SOFT BRACES, HOW DO THEY WORK?
Tid Bits of Info
- Common uses for soft braces are OA of the knee, patella femoral syndrome and ankle instability.
- While wearing the soft brace, studies have shown more knee stability during agility drills which might correlate with reduced knee and ankle injuries.
- Increased proprioception and consequent muscle action appears to be the mechanism by which a soft brace reduces symptoms.
- Most soft braces are made out elastic or neoprene.
- If you suffer an injury seek the advice and treatment of a Physical Therapist.
You’re at the park and someone jogs by wearing a soft brace. Over the last few years, soft braces have become a common sight in sports, fitness, and even daily activities. Many people with “self-diagnosed” joint problems treat the pain by putting an elastic or neoprene sleeve on the injured body part. If the brace is made of neoprene or elastic, it doesn’t really provide enough support to a joint to stabilize it mechanically, so how does it help?
First, we need to consider the problem. Joints in the body have all kinds of nerve ending in them and around them. Each nerve serves a purpose and does something to that joint that helps the joint function. Neural input controls the motor and sensory aspect of that joint. When a joint is injured or begins to degenerate the neural input can be altered to a point that effects the way the joint functions. Rehabilitation efforts are geared at restoring the normal neural input into the joint.
When a brace is recommended by a healthcare professional, the use of a brace is determined by the amount of instability in a joint. Soft braces, on the other hand, seem to be used by the general public when a joint hurts. There have not been a many studies performed to determine why there is a reduction in pain when someone wears a soft brace, but recently more research is being performed to try to determine the mechanism that occurs when the soft brace is used by someone with a sore joint. Several studies have looked at the use of a soft brace by a person who is suffering from patella femoral pain or Osteoarthritis (OA). These studies have concluded that the use of a soft brace has successfully reduced the pain in both conditions.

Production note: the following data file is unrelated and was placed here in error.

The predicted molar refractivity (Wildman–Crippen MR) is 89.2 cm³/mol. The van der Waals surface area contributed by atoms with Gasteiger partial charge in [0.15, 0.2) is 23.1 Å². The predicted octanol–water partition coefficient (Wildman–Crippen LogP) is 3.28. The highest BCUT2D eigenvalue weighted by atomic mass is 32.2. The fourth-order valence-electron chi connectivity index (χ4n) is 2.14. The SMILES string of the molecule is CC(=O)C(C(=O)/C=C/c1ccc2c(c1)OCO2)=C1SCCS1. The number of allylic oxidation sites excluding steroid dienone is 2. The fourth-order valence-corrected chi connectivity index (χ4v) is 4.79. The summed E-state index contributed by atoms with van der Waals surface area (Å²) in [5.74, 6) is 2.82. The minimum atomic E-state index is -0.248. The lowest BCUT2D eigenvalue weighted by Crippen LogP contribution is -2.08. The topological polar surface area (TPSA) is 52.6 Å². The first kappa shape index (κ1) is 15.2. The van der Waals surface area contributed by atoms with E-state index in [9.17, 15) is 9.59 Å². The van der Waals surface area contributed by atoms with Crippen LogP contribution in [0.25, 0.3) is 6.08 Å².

The reduction in pain has enabled those subjects to return to a higher level of function and athletic competition. The soft brace appears to stimulate the nervous system and enhances the proprioception and control of the involved joint. The soft brace does not supply a mechanical support by buttressing an aspect of the joint which would limit excess motion, but it does appear that the brace can stimulate the dynamic support of the joint by stimulating and increasing the muscle action surrounding it.
The use of a soft brace on a joint that has been injured or weakened by pain and swelling might benefit from wearing a soft brace for a period of time during the acute and sub-acute phase of rehabilitation. The brace has shown to increase the muscle action around the knee joint when subjects were tested doing agility type movements that included “cutting, turning, stopping, jumping and running.” The knee joint was more stable and the control that the test subject demonstrated revealed a joint that was less likely to get injured.
Physical Therapists and other healthcare professionals have always worried that a brace would become a “crutch” to the muscles surrounding the joint and cause them to work less efficiently. The patient should not rely on the brace to support the joint. It appears that the use of these soft braces for short periods of time can be very beneficial. Their use will most likely become more popular in the future but it will have to be determined how long someone should use the brace during their exercise sessions to avoid developing a dependency on it.